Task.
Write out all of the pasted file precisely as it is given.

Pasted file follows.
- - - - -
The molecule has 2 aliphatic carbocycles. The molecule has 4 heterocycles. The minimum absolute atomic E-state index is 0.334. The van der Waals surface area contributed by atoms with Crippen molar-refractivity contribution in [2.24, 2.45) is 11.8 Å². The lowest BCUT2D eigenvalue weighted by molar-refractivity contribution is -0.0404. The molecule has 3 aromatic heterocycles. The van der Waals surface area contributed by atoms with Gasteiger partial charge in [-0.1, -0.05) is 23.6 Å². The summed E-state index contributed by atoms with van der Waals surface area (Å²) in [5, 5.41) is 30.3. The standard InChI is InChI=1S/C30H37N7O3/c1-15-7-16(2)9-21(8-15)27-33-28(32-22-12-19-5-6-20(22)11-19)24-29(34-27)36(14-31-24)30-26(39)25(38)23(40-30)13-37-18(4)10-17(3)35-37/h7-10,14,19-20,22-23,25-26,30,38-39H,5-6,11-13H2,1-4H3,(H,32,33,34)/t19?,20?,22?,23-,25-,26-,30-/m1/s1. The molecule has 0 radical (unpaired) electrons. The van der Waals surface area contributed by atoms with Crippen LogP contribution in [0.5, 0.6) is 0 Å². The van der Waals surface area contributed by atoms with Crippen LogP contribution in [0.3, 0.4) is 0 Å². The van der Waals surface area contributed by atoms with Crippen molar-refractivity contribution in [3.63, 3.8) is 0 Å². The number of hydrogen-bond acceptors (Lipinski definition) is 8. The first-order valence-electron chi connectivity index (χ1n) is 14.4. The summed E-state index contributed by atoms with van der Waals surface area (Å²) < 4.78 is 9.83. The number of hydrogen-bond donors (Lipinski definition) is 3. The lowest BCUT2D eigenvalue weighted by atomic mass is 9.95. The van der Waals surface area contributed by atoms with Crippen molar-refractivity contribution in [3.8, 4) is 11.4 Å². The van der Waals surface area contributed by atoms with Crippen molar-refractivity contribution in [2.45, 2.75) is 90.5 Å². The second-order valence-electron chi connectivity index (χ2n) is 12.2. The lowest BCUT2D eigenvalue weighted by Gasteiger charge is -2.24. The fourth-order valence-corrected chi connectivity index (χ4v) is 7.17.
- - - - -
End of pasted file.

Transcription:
The molecule has 2 aliphatic carbocycles. The molecule has 4 heterocycles. The minimum absolute atomic E-state index is 0.334. The van der Waals surface area contributed by atoms with Crippen molar-refractivity contribution in [2.24, 2.45) is 11.8 Å². The lowest BCUT2D eigenvalue weighted by molar-refractivity contribution is -0.0404. The molecule has 3 aromatic heterocycles. The van der Waals surface area contributed by atoms with Gasteiger partial charge in [-0.1, -0.05) is 23.6 Å². The summed E-state index contributed by atoms with van der Waals surface area (Å²) in [5, 5.41) is 30.3. The standard InChI is InChI=1S/C30H37N7O3/c1-15-7-16(2)9-21(8-15)27-33-28(32-22-12-19-5-6-20(22)11-19)24-29(34-27)36(14-31-24)30-26(39)25(38)23(40-30)13-37-18(4)10-17(3)35-37/h7-10,14,19-20,22-23,25-26,30,38-39H,5-6,11-13H2,1-4H3,(H,32,33,34)/t19?,20?,22?,23-,25-,26-,30-/m1/s1. The molecule has 0 radical (unpaired) electrons. The van der Waals surface area contributed by atoms with Crippen LogP contribution in [0.5, 0.6) is 0 Å². The van der Waals surface area contributed by atoms with Crippen LogP contribution in [0.3, 0.4) is 0 Å². The van der Waals surface area contributed by atoms with Crippen molar-refractivity contribution in [3.63, 3.8) is 0 Å². The number of hydrogen-bond acceptors (Lipinski definition) is 8. The first-order valence-electron chi connectivity index (χ1n) is 14.4. The summed E-state index contributed by atoms with van der Waals surface area (Å²) < 4.78 is 9.83. The number of hydrogen-bond donors (Lipinski definition) is 3. The lowest BCUT2D eigenvalue weighted by atomic mass is 9.95. The van der Waals surface area contributed by atoms with Crippen molar-refractivity contribution in [3.8, 4) is 11.4 Å². The van der Waals surface area contributed by atoms with Crippen molar-refractivity contribution in [2.45, 2.75) is 90.5 Å². The second-order valence-electron chi connectivity index (χ2n) is 12.2. The lowest BCUT2D eigenvalue weighted by Gasteiger charge is -2.24. The fourth-order valence-corrected chi connectivity index (χ4v) is 7.17.